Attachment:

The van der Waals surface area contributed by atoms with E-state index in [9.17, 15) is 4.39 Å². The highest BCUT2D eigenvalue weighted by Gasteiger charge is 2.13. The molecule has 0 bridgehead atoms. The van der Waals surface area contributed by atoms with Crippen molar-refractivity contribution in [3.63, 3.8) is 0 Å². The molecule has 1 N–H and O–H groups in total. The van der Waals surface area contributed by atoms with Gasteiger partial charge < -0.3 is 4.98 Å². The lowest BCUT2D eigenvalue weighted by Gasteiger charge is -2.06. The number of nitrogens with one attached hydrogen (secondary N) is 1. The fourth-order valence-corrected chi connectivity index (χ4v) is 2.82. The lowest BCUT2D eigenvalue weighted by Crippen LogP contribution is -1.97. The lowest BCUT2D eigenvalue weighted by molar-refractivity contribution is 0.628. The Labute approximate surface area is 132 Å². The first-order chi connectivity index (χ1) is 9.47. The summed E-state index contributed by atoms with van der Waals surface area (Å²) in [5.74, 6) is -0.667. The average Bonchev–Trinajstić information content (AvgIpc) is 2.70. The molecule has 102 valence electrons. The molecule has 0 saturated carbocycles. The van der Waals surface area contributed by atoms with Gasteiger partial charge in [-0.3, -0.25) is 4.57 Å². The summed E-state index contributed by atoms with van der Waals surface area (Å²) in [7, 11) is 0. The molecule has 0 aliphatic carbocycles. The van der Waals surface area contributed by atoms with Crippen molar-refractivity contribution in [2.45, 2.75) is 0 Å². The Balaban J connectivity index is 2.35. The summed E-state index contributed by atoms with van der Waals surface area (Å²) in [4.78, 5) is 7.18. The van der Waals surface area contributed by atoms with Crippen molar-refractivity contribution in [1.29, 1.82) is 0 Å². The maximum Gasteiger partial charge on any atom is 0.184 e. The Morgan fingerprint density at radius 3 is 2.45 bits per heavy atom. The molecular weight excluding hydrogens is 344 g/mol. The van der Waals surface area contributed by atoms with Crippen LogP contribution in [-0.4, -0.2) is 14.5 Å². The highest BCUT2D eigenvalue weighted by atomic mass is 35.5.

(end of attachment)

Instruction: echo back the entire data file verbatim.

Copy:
The van der Waals surface area contributed by atoms with E-state index in [9.17, 15) is 4.39 Å². The highest BCUT2D eigenvalue weighted by Gasteiger charge is 2.13. The molecule has 0 bridgehead atoms. The van der Waals surface area contributed by atoms with Crippen molar-refractivity contribution in [3.63, 3.8) is 0 Å². The molecule has 1 N–H and O–H groups in total. The van der Waals surface area contributed by atoms with Gasteiger partial charge < -0.3 is 4.98 Å². The lowest BCUT2D eigenvalue weighted by Gasteiger charge is -2.06. The number of nitrogens with one attached hydrogen (secondary N) is 1. The fourth-order valence-corrected chi connectivity index (χ4v) is 2.82. The lowest BCUT2D eigenvalue weighted by Crippen LogP contribution is -1.97. The lowest BCUT2D eigenvalue weighted by molar-refractivity contribution is 0.628. The Labute approximate surface area is 132 Å². The first-order chi connectivity index (χ1) is 9.47. The summed E-state index contributed by atoms with van der Waals surface area (Å²) in [5.74, 6) is -0.667. The average Bonchev–Trinajstić information content (AvgIpc) is 2.70. The molecule has 102 valence electrons. The molecule has 0 saturated carbocycles. The van der Waals surface area contributed by atoms with Gasteiger partial charge in [-0.3, -0.25) is 4.57 Å². The summed E-state index contributed by atoms with van der Waals surface area (Å²) in [7, 11) is 0. The molecule has 0 aliphatic carbocycles. The van der Waals surface area contributed by atoms with Crippen molar-refractivity contribution in [2.45, 2.75) is 0 Å². The Balaban J connectivity index is 2.35. The summed E-state index contributed by atoms with van der Waals surface area (Å²) in [4.78, 5) is 7.18. The van der Waals surface area contributed by atoms with Crippen molar-refractivity contribution in [1.29, 1.82) is 0 Å². The maximum Gasteiger partial charge on any atom is 0.184 e. The Morgan fingerprint density at radius 3 is 2.45 bits per heavy atom. The molecular weight excluding hydrogens is 344 g/mol. The van der Waals surface area contributed by atoms with Crippen LogP contribution in [-0.4, -0.2) is 14.5 Å². The highest BCUT2D eigenvalue weighted by atomic mass is 35.5.